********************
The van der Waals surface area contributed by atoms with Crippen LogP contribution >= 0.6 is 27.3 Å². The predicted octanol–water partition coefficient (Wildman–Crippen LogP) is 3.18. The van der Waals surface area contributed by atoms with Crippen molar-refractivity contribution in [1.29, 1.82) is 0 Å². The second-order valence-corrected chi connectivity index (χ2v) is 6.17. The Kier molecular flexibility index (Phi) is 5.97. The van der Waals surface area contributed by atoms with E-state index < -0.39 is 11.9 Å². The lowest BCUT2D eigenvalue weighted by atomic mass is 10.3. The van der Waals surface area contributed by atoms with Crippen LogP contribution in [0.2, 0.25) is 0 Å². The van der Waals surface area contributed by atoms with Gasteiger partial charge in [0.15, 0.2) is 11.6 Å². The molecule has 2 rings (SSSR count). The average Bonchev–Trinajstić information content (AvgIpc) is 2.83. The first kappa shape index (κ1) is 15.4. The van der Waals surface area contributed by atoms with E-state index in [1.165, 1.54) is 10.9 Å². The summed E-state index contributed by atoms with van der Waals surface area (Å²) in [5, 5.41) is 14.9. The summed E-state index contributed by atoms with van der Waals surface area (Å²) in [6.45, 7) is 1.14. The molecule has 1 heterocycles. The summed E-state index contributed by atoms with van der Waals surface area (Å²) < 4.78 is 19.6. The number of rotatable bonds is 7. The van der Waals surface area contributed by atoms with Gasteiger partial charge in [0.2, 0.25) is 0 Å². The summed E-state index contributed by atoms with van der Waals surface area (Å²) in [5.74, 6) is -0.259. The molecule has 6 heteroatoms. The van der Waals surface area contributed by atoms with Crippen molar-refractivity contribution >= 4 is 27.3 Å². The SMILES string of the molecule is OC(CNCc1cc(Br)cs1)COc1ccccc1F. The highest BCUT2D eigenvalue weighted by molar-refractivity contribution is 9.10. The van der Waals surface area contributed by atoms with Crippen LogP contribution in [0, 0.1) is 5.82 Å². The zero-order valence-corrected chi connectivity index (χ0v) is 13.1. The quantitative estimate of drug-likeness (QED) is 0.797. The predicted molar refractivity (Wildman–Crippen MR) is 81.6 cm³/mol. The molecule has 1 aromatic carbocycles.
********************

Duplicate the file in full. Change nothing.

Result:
The van der Waals surface area contributed by atoms with Crippen LogP contribution >= 0.6 is 27.3 Å². The predicted octanol–water partition coefficient (Wildman–Crippen LogP) is 3.18. The van der Waals surface area contributed by atoms with Crippen molar-refractivity contribution in [1.29, 1.82) is 0 Å². The second-order valence-corrected chi connectivity index (χ2v) is 6.17. The Kier molecular flexibility index (Phi) is 5.97. The van der Waals surface area contributed by atoms with E-state index < -0.39 is 11.9 Å². The lowest BCUT2D eigenvalue weighted by atomic mass is 10.3. The van der Waals surface area contributed by atoms with Crippen LogP contribution in [0.2, 0.25) is 0 Å². The van der Waals surface area contributed by atoms with Gasteiger partial charge in [0.15, 0.2) is 11.6 Å². The molecule has 2 rings (SSSR count). The average Bonchev–Trinajstić information content (AvgIpc) is 2.83. The first kappa shape index (κ1) is 15.4. The van der Waals surface area contributed by atoms with E-state index in [1.165, 1.54) is 10.9 Å². The summed E-state index contributed by atoms with van der Waals surface area (Å²) in [5, 5.41) is 14.9. The summed E-state index contributed by atoms with van der Waals surface area (Å²) in [6.45, 7) is 1.14. The molecule has 1 heterocycles. The summed E-state index contributed by atoms with van der Waals surface area (Å²) < 4.78 is 19.6. The number of rotatable bonds is 7. The van der Waals surface area contributed by atoms with Gasteiger partial charge in [0.2, 0.25) is 0 Å². The summed E-state index contributed by atoms with van der Waals surface area (Å²) in [5.74, 6) is -0.259. The molecule has 6 heteroatoms. The van der Waals surface area contributed by atoms with Crippen molar-refractivity contribution >= 4 is 27.3 Å². The SMILES string of the molecule is OC(CNCc1cc(Br)cs1)COc1ccccc1F. The highest BCUT2D eigenvalue weighted by molar-refractivity contribution is 9.10. The van der Waals surface area contributed by atoms with Crippen LogP contribution in [0, 0.1) is 5.82 Å². The zero-order valence-corrected chi connectivity index (χ0v) is 13.1. The quantitative estimate of drug-likeness (QED) is 0.797. The predicted molar refractivity (Wildman–Crippen MR) is 81.6 cm³/mol. The molecule has 1 aromatic carbocycles.